Boreal Forest: Bird Nursery of the North
|The Yellow Rail is a threatened species that breeds in Canada’s boreal forest|
What makes Canada’s boreal forest one of the most productive places for breeding birds in the world?Water.
The wetlands and waterways of the boreal play a crucial role in providing a feast of insects and fish for the one to three billion birds that breed in the boreal every year.
While the boreal forest wetlands provide abundant habitat for a multitude of wildlife, birds are the most visible. With spring at our doorstep, billions of birds will soon be returning from their wintering grounds after a long migration. Their return coincides with a surge in available food throughout the boreal forest.
Insects are hatched from the multitude of water bodies as soon as the ice melts, yielding a protein bonanza for the birds’ survival. Swarms of midges, mosquitoes, black flies and a host of other insects define the months of June and July in the boreal. Many species of birds, and later their young, take full advantage of this rich food source and its abundant larvae. Boreal breeding birds and their offspring also feed on fish and aquatic invertebrates that live in the waterways.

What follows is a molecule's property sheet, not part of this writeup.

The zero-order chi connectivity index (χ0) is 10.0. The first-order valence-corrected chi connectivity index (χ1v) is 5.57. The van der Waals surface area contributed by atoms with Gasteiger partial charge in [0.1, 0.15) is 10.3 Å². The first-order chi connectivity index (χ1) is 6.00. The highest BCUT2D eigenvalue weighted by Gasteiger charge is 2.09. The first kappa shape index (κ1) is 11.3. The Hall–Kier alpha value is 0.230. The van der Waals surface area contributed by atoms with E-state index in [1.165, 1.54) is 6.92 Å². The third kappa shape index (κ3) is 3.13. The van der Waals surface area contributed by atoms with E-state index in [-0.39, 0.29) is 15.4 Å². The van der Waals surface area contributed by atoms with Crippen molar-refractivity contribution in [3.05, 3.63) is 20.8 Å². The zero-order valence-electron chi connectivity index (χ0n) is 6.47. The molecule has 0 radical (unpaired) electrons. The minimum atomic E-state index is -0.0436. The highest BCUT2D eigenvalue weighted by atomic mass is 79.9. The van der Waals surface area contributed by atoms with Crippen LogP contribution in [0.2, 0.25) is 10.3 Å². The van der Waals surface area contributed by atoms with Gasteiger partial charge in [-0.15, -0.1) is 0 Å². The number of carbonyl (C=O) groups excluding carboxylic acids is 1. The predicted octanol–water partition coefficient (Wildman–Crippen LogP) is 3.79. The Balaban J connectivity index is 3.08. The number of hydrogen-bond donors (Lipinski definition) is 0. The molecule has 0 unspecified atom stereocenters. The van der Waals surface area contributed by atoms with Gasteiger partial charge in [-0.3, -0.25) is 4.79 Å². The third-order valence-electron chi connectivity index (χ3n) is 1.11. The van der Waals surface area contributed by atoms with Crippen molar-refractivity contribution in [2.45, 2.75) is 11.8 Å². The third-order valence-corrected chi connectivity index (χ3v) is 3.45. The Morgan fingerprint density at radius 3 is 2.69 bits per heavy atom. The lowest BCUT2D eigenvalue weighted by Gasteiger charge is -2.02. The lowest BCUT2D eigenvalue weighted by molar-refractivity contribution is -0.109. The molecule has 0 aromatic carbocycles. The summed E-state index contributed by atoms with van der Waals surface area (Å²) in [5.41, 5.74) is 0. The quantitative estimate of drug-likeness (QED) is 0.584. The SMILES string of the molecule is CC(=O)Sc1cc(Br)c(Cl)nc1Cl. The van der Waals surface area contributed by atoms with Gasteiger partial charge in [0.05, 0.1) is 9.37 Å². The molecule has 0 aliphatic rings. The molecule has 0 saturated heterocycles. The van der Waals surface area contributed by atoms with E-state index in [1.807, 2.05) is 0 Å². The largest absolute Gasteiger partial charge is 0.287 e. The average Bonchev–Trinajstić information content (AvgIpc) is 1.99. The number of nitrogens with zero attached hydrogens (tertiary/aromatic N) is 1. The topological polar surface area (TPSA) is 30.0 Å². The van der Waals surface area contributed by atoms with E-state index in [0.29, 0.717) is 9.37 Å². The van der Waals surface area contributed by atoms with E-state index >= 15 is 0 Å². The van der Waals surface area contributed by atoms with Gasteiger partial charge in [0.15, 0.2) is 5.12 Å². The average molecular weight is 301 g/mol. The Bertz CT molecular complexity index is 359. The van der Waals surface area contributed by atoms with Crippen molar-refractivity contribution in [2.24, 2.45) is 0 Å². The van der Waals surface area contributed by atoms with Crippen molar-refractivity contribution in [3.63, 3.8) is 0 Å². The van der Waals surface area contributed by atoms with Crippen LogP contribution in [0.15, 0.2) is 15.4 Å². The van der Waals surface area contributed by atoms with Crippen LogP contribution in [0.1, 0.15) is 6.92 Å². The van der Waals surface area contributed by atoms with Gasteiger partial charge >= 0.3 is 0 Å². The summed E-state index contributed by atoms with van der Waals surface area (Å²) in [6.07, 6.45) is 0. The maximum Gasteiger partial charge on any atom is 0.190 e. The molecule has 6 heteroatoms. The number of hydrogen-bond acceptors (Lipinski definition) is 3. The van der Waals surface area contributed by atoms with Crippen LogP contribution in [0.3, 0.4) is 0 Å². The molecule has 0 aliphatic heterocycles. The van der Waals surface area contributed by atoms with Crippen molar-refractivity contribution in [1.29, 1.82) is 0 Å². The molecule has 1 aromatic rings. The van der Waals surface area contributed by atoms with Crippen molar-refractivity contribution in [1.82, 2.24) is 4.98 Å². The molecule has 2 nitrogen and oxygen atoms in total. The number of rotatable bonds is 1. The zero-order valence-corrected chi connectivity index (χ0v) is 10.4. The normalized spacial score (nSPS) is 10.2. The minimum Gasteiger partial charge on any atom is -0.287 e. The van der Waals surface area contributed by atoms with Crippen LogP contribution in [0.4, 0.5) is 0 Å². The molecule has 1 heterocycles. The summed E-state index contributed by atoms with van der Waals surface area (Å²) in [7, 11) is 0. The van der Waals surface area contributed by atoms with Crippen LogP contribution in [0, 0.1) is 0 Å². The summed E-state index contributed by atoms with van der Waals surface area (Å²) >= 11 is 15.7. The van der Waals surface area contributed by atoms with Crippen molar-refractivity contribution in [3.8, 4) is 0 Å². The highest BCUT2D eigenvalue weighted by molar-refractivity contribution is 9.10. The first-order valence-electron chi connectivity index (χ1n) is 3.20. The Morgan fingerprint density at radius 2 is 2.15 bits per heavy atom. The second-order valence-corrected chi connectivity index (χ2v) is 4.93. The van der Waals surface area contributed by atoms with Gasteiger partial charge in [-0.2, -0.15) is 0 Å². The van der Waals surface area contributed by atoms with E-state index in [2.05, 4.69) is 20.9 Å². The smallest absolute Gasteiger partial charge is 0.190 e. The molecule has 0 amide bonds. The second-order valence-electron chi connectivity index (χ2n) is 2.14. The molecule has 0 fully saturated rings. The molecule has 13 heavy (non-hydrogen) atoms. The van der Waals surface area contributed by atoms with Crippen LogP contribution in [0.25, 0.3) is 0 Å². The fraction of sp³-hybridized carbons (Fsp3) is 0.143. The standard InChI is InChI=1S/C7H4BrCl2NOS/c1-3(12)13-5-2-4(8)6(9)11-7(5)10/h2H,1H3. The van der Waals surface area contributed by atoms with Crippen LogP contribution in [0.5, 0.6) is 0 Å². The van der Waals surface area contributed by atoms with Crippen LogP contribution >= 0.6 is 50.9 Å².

All birds – landbirds, waterfowl, waterbirds and shorebirds – that breed in the boreal, depend the wetlands for safety, shelter and food so that they can successfully raise their broods and prepare for risky migration across vast distances.
- An estimated 38% of all waterfowl of Canada and the United States breed in the boreal forest
- As many as seven million shorebirds are estimated to use the boreal’s wetlands for breeding.
- The boreal forest supports more than 50% of the global population of 96 bird species.